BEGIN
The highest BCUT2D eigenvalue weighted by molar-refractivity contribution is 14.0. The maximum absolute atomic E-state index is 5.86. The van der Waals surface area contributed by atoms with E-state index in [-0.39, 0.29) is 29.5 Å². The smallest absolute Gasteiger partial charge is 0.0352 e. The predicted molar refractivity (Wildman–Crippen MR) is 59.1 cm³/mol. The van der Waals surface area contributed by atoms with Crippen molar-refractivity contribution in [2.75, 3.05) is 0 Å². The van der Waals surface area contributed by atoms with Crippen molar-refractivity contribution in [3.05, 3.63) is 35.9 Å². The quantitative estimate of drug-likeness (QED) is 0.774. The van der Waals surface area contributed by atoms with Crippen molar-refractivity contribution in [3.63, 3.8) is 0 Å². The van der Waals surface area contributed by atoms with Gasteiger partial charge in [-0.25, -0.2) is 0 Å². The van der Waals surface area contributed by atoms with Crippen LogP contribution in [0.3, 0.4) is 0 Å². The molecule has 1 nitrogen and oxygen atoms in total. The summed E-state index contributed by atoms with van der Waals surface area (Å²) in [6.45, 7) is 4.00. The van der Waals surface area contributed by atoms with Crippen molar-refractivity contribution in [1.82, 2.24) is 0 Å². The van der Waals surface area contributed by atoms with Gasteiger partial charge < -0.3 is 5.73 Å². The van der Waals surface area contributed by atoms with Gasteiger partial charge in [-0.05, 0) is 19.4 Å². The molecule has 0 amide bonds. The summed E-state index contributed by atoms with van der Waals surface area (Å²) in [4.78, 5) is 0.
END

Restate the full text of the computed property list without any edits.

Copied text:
The highest BCUT2D eigenvalue weighted by molar-refractivity contribution is 14.0. The maximum absolute atomic E-state index is 5.86. The van der Waals surface area contributed by atoms with E-state index in [-0.39, 0.29) is 29.5 Å². The smallest absolute Gasteiger partial charge is 0.0352 e. The predicted molar refractivity (Wildman–Crippen MR) is 59.1 cm³/mol. The van der Waals surface area contributed by atoms with Crippen molar-refractivity contribution in [2.75, 3.05) is 0 Å². The van der Waals surface area contributed by atoms with Crippen molar-refractivity contribution in [3.05, 3.63) is 35.9 Å². The quantitative estimate of drug-likeness (QED) is 0.774. The van der Waals surface area contributed by atoms with Crippen molar-refractivity contribution in [3.63, 3.8) is 0 Å². The van der Waals surface area contributed by atoms with Gasteiger partial charge in [-0.25, -0.2) is 0 Å². The van der Waals surface area contributed by atoms with Crippen LogP contribution in [0.3, 0.4) is 0 Å². The molecule has 1 nitrogen and oxygen atoms in total. The summed E-state index contributed by atoms with van der Waals surface area (Å²) in [6.45, 7) is 4.00. The van der Waals surface area contributed by atoms with Crippen molar-refractivity contribution in [1.82, 2.24) is 0 Å². The van der Waals surface area contributed by atoms with Gasteiger partial charge < -0.3 is 5.73 Å². The van der Waals surface area contributed by atoms with Gasteiger partial charge in [-0.05, 0) is 19.4 Å². The molecule has 0 amide bonds. The summed E-state index contributed by atoms with van der Waals surface area (Å²) in [4.78, 5) is 0.